Risk Management Services

A Unit of the Business Affairs Division

Trenching and Excavation Safety

About 400 workers die every year in the U.S. and about 6500 are seriously injured in trenching and excavation related accidents. If you are in a trench when a wall collapses you may get buried in soil very quickly. One cubic yard of dirt could weigh approximately 2,800 pounds-about the same as a small pickup truck! In addition to the obvious danger of getting buried by soil, there are other potential dangers when working in trenches, such as hazardous gas inhalation, falling objects, drowning, dangerous equipment and power sources like electricity. OSHA requires trench protection in all excavations and trenches deeper than 5 feet. However, even in excavation and trenchers less than 5 feet deep, trench protection may be required depending on the soil type and presence of water.

Classification of Soil

OSHA classifies soil types into 3 categories "A," "B" and "C," "A" being the most stable and "C" being the least stable. The competent person in charge of the job (person who has proper training to identify soil types and other excavation and trenching hazards and has the authority to take prompt action, including stopping of the job) has to identify the soil type and select the correct protective system for the trench or excavation.

Protective Systems

Sloping, benching, shoring and shielding are the main protective systems used. The type of the soil determines the sloping angle. Shoring is designed to prevent walls from collapsing. Shoring can be made out of timber or hydraulically or mechanically-operated metal jacks. Shielding or trench boxers are used to protect workers from collapsing walls. The tabulated data on the shoring and shielding provided by the manufacturer or the design professional engineer must be followed regardless of the soil classifications.

General Safety in Excavations and Trenching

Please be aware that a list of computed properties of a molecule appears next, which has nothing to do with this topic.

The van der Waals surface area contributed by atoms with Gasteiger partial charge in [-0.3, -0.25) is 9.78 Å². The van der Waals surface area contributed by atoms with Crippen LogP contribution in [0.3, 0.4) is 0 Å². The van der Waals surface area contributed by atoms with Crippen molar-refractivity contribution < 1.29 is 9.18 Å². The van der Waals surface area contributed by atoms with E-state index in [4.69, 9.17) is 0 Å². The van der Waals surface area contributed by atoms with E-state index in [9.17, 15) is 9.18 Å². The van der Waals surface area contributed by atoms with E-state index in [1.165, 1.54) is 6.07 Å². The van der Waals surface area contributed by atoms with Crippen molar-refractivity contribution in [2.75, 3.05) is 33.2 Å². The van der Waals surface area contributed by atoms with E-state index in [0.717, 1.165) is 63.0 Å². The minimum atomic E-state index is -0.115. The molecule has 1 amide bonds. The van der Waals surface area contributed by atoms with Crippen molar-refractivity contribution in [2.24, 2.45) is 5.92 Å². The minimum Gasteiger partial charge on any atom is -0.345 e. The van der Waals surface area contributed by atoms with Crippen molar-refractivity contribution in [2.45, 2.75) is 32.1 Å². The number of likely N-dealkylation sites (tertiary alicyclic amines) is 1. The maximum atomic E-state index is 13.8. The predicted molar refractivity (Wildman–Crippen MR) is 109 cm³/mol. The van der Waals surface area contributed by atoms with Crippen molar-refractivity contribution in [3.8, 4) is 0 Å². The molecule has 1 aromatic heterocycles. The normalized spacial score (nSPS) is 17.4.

1. Trenches over 4 feet deep must have exists within 25 feet of every worker by way of ladder or ramp.
  2. Underground utilities should be marked by the "Blue Stake Organization" before the beginning of the excavation.
  3. Any excavation under a base or a foundation or a wall requires a support system designed by a registered professional engineer.
  4. Excavation spoils must be placed at least 2 feet away from the trench opening.
  5. Hard hats are required in every trenching and excavation work zone and traffic vests are required when working in street areas.
  6. Before beginning of an excavation, look out for overhead power lines and make sure that there is enough clearance to work under the power lines.
  7. No one should be allowed under the loads handled by the digging or loading equipment.
  8. Barricade tape, barricades and fences should be used to prevent unauthorized persons from getting inside the work area.
  9. Heavy vehicles which create vibrations should not be allowed close to excavations.
  10. The "Competent Person" must examine the excavation site every morning and after rain or changing conditions, such as water in the excavation, for signs of earth movement and movement of shoring.

Hazardous Atmosphere in Trenches or Excavations

A hazardous atmosphere can be present or develop in a trench or an excavation specially when digging close to a landfill, toxic site or a sewer. It can also develop if chemicals are used inside or close to the trench or excavation. Oxygen deficiency, presence of toxic or highly flammable gases (such as carbon monoxide, hydrogen sulfide, methane and solvent vapors) are the main contributors to hazardous atmospheres. Testing for such hazardous atmospheres should be done and if such problem exist it should addressed by providing fresh air ventilation or using personal protective equipment.

Locking Out and Tagging Out Energy Sources

Any type of energy source found in a trench or an excavation should be properly locked out and tagged out.